KARACHI: The State Bank of Pakistan (SBP) has projected that economic growth will slow down to 4-4.5% in the current fiscal year as corrective measures taken so far to fix the fundamentals have taken a toll mainly on two leading sectors - large-scale manufacturing (LSM) and agriculture.
“The 6.2% target for real GDP (gross domestic product) growth seems unachievable (in FY19),” the central bank said in its first-quarter report on the state of Pakistan’s economy for fiscal year 2018-19 issued on Tuesday.
The country hit a 13-year high economic growth of 5.8% in the previous fiscal year, but “at the cost of widening macroeconomic imbalances as manifested in the five-year high fiscal deficit and a record high current account deficit,” the central bank said earlier.
The LSM sector dropped 1.7% in the first quarter (July-September 2018) of the current fiscal year compared to 9.9% growth in the same quarter last year due to interest rate hikes, massive rupee depreciation against the US dollar and reduction in the government’s development budget.
Such measures were taken to fix the macroeconomic imbalances like the twin deficit. Simultaneously, they negatively impacted LSM and the agronomy.
“In fact, the large-scale manufacturing contracted for the first time in over seven years during Q1-FY19,” the SBP said in its first-quarter report. Furthermore, important budgetary measures such as the imposition of ban on high-value property and new car purchases by non-filers of tax returns restricted activity in these sectors. The government in the recent second mini-budget has, however, allowed the non-filers purchase of new cars up to 1,300cc.
Within the agriculture sector, preliminary estimates indicate that production of all major Kharif crops has remained lower compared to the last season.
“This decline can be attributed primarily to an alarming water availability situation, particularly in Sindh, which led to a 7.7% decline in the total area under production. Furthermore, crop yields also suffered due to subdued fertiliser offtake amidst rising prices of both urea and DAP,” the central bank said. The uptrend in international oil prices during the first quarter remained a big challenge for the economy as that resulted in an unwanted growth in the oil import bill. Pakistan meets around 70-80% of energy needs through imports.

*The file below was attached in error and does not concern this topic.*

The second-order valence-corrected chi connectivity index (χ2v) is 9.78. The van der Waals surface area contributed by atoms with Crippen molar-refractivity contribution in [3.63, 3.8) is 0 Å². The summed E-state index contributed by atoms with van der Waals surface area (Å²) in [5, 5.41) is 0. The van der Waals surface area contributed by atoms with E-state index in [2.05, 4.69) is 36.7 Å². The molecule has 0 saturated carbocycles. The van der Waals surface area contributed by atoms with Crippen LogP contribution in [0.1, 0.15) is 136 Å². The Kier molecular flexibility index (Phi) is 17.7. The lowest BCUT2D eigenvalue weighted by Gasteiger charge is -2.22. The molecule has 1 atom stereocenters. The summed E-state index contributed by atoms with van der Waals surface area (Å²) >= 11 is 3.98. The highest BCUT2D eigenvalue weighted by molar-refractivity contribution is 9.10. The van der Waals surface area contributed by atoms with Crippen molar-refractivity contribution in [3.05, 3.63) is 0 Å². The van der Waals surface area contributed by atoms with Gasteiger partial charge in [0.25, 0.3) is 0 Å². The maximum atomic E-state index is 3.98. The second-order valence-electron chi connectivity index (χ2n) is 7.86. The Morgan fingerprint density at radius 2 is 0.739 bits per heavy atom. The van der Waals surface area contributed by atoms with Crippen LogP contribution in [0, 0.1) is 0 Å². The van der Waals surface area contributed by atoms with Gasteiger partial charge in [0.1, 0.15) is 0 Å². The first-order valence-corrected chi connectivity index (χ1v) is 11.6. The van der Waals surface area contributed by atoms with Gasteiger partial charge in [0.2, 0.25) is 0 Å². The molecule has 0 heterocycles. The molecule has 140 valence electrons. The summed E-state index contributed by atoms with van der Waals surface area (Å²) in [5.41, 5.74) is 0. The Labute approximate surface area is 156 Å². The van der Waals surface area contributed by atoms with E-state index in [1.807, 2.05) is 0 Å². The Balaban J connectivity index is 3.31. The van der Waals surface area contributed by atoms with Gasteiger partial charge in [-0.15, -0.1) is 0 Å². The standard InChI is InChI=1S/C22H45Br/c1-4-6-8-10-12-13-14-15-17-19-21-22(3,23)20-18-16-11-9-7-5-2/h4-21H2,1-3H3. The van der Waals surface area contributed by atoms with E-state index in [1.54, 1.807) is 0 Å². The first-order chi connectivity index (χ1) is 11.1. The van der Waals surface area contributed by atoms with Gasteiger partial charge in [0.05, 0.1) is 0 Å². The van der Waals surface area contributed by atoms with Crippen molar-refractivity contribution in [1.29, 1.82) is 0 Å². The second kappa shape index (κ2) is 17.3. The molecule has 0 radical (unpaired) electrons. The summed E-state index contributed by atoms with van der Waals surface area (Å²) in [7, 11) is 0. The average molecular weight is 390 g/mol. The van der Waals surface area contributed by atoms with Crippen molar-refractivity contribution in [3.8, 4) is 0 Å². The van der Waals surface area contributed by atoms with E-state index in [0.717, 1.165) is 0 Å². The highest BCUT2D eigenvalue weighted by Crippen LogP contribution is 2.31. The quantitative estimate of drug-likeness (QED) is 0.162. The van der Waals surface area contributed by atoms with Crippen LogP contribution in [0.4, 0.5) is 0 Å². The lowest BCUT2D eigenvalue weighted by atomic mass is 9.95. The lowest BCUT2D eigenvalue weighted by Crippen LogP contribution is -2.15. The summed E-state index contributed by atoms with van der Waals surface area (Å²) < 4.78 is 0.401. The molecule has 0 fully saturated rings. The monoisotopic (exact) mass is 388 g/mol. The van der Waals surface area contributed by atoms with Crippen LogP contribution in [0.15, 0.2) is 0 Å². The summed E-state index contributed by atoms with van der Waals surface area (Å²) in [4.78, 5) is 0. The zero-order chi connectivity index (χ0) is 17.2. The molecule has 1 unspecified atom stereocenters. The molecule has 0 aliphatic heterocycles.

Although the economy is responding to the stabilisation measures taken over the past few months, boosting foreign currency reserves and controlling inflation would remain the two near-term challenges to the economy, it said.
“Average inflation during Q1-FY19 increased to 5.6% - the highest quarterly growth since Q1-FY15,” it said. The SBP projected the inflation (Consumer Price Index) at 6.5-7.5% for the full fiscal year against the target of 6%.
Besides, narrowing down the continuously widening fiscal account deficit would remain a tough challenge for the economic managers. The fiscal deficit widened to Rs541.7 billion in the first quarter compared to Rs440.8 billion in the corresponding period of last year. “This was mainly because revenue collection could not keep pace with growing current expenditures.
“This increase came on the back of a steep rise in current spending (mainly debt servicing and defence), which more than offset marginal gains in the revenue collection,” the SBP said. The central bank projected the fiscal deficit at 5.5-6.5% in FY19 compared to the target of 4.9%.
The downturn in international oil prices has emerged as a blessing for the domestic economy. This is expected to help narrow down the current account deficit.
“The most important development has been the bearish spell in the global crude market that began in early October and ran through the rest of Q2-FY19. Oil prices have fallen by a quarter during this period and reached a year’s low level of $54 per barrel. This will lift some pressure from Pakistan’s oil import bill in at least the second quarter of the year,” the SBP said.
At the same time, exports may gain from exchange rate depreciation and increase in consumer spending in the advanced economies, but their momentum could possibly be weakened by rising cost pressures. Still, the estimates for overall foreign exchange earnings are on the higher side as worker remittances are projected to sustain a high growth. “Resultantly, the overall current account deficit is expected to narrow down to 4.5-5.5% of GDP (in FY19),” it said.
Published in The Express Tribune, January 30th, 2019.
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